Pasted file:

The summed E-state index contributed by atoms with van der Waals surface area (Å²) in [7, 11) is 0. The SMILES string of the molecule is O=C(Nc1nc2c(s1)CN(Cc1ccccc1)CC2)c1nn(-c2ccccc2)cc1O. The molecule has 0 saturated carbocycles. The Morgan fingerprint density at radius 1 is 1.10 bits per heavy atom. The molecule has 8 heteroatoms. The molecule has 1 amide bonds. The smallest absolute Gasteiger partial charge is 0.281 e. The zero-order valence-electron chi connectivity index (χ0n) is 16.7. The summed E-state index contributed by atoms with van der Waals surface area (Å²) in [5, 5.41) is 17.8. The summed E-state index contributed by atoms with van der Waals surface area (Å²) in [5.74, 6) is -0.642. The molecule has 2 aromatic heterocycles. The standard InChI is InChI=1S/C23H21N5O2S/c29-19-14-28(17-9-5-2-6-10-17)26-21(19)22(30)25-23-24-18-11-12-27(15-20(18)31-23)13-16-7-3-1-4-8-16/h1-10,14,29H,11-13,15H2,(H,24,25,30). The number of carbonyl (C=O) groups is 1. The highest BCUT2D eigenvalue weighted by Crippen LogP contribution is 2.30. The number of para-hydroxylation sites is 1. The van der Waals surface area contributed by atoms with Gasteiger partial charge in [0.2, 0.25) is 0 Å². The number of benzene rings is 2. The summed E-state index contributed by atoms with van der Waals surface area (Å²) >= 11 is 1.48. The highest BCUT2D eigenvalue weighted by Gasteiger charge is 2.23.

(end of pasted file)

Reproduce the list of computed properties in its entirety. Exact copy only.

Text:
The summed E-state index contributed by atoms with van der Waals surface area (Å²) in [7, 11) is 0. The SMILES string of the molecule is O=C(Nc1nc2c(s1)CN(Cc1ccccc1)CC2)c1nn(-c2ccccc2)cc1O. The molecule has 0 saturated carbocycles. The Morgan fingerprint density at radius 1 is 1.10 bits per heavy atom. The molecule has 8 heteroatoms. The molecule has 1 amide bonds. The smallest absolute Gasteiger partial charge is 0.281 e. The zero-order valence-electron chi connectivity index (χ0n) is 16.7. The summed E-state index contributed by atoms with van der Waals surface area (Å²) in [5, 5.41) is 17.8. The summed E-state index contributed by atoms with van der Waals surface area (Å²) in [5.74, 6) is -0.642. The molecule has 2 aromatic heterocycles. The standard InChI is InChI=1S/C23H21N5O2S/c29-19-14-28(17-9-5-2-6-10-17)26-21(19)22(30)25-23-24-18-11-12-27(15-20(18)31-23)13-16-7-3-1-4-8-16/h1-10,14,29H,11-13,15H2,(H,24,25,30). The number of carbonyl (C=O) groups is 1. The highest BCUT2D eigenvalue weighted by Crippen LogP contribution is 2.30. The number of para-hydroxylation sites is 1. The van der Waals surface area contributed by atoms with Gasteiger partial charge in [0.2, 0.25) is 0 Å². The number of benzene rings is 2. The summed E-state index contributed by atoms with van der Waals surface area (Å²) >= 11 is 1.48. The highest BCUT2D eigenvalue weighted by Gasteiger charge is 2.23.